Wednesday, January 24, 2018

The little things become the big things

Our society tries to convince you that it’s perfectly normal to spend as much money as you earn.  It’s considered routine to upgrade your lifestyle as your income improves.  And it’s not uncommon for people of all incomes to end up living paycheck to paycheck.  Poor financial choices can progressively lead you towards a lifetime of poor wealth.

You don’t have to get stuck in this sick cycle of spending everything that you earn, necessitating a lifetime of working for a paycheck.  There is a way to break free. 

“Cutting your spending rate is much more powerful than increasing your income.  The reason is that every permanent drop in your spending has a double effect: it increases the amount of money you have left over to save each month and it permanently decreases the amount you’ll need every month for the rest of your life.” - Mr. Money Mustache

To many people in today’s consumer society, it may feel like saving money is about depriving yourself of the things that you want.  To me, saving money is about gaining freedom.  Financial problems can be a huge source of stress.  It’s also one of the leading causes of divorce.

Having a sufficient amount of money saved can be liberating.  A financial emergency or setback can either be devastating, or it can be just an annoyance.  Not wanting something is just as good as having it.
Pursuing financial freedom is a goal for my family.  Life is too short to spend all of my time away from them.
Focus on the big wins first
When people come to me asking for advice on how to save more money, I always start by recommending that they first focus on their biggest expenses.  Housing, transportation, and food generally have the highest costs.  Cutting those expenses yields the biggest payoff. 

You can save some money by cutting back on your daily Starbucks, however you can improve your finances much more if you get rid of your car payment.  The average car payment in the United States is $479 a month, and the average car loan term is 68 months (longer than 5 and a half years)!  If you can pay off the car loan, you can save an extra $479 a month.  Better yet, ditch the car and drive a cheap and reliable used vehicle.  Paying for a new car every few years can really put a drag on your wealth accumulation.

Improving your finances little by little
Ideally, you want to focus on saving on both the large and small expenses in your life.  After focusing on your biggest expenses, making small reductions in your discretionary spending can make a huge difference.  Remember that frugality is a muscle that gets stronger over time with every good financial decision you make.   

In our household, we are constantly working on ways to improve our finances.  Saving and investing has become pretty routine and boring for us.  But it wasn’t always this way.  We used to live for the next paycheck so we could spend it.  Now we look forward to the next paycheck so we can invest more money.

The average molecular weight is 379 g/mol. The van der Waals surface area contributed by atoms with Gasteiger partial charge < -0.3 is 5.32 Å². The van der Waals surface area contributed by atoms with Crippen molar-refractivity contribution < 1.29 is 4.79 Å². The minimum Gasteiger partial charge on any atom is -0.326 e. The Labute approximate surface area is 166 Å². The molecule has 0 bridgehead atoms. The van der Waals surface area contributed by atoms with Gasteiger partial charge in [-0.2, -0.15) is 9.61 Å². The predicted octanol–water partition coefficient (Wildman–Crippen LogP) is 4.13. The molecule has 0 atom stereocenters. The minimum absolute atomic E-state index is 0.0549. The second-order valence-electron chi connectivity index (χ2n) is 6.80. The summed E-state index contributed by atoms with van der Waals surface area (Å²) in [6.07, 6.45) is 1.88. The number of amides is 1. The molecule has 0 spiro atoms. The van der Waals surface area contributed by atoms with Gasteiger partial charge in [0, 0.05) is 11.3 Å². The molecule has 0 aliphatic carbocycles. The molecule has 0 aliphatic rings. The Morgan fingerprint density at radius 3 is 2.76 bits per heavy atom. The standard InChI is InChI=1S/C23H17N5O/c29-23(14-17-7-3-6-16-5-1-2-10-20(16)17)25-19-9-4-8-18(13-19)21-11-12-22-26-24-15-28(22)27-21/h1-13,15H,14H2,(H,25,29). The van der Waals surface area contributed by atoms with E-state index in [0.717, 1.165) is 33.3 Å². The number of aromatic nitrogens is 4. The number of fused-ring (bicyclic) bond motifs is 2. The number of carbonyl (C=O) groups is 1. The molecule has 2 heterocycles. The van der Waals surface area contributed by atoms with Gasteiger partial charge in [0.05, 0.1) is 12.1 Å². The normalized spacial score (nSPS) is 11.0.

Expenses that we have reduced or cut out
I get all of my haircuts at home.  My wife has been cutting my hair since 2013, and this week I decided to try to do it myself.  I did pretty well on cutting my hair on the sides and top, but I had difficulty cutting the hair on the back of my head.  My wife had to help me clean up my backside.  This saves me at least $50 a month in haircuts.  

Many years ago, we started eating IN for lunch instead of going out.  Bringing our lunch into the office during the work week saves $7 per day in expenses, not counting time and fuel costs.  This saves $140 a month, hours of time driving to get food, and reduces gas and vehicle wear.

We do not subscribe to cable or satellite television.  We stream Netflix and Amazon Prime videos with our Roku.  The average cable bill for Americans is $100 a month.

We do not dry cleaning any of our regular clothing.  We simply use a clothing steamer to get the wrinkles out.  I used to spend $75 a month on getting my dress shirts and slacks dry cleaned.

We don’t pay for our daily coffee or lattes.  We make our own coffee and lattes at home.  While at work, we drink the free coffee provided by the office.  This saves us $4 a day, or about $120 a month.

We do our dog grooming at home.  Abby gets a haircut once a month.  She gets her nails trimmed once every 2 weeks.  She gets her teeth brushed every other day.  She gets a bath once a month.  On Abby’s last vet checkup, she was told that her teeth look pristine for a 4 year old.  Sadly, many small dogs suffer from gum disease and chronic pain in their teeth – not to mention stinky breath.  Unchecked gum disease in dogs can increase their risk for heart, kidney and liver disease.  This saves us at least $40 a month.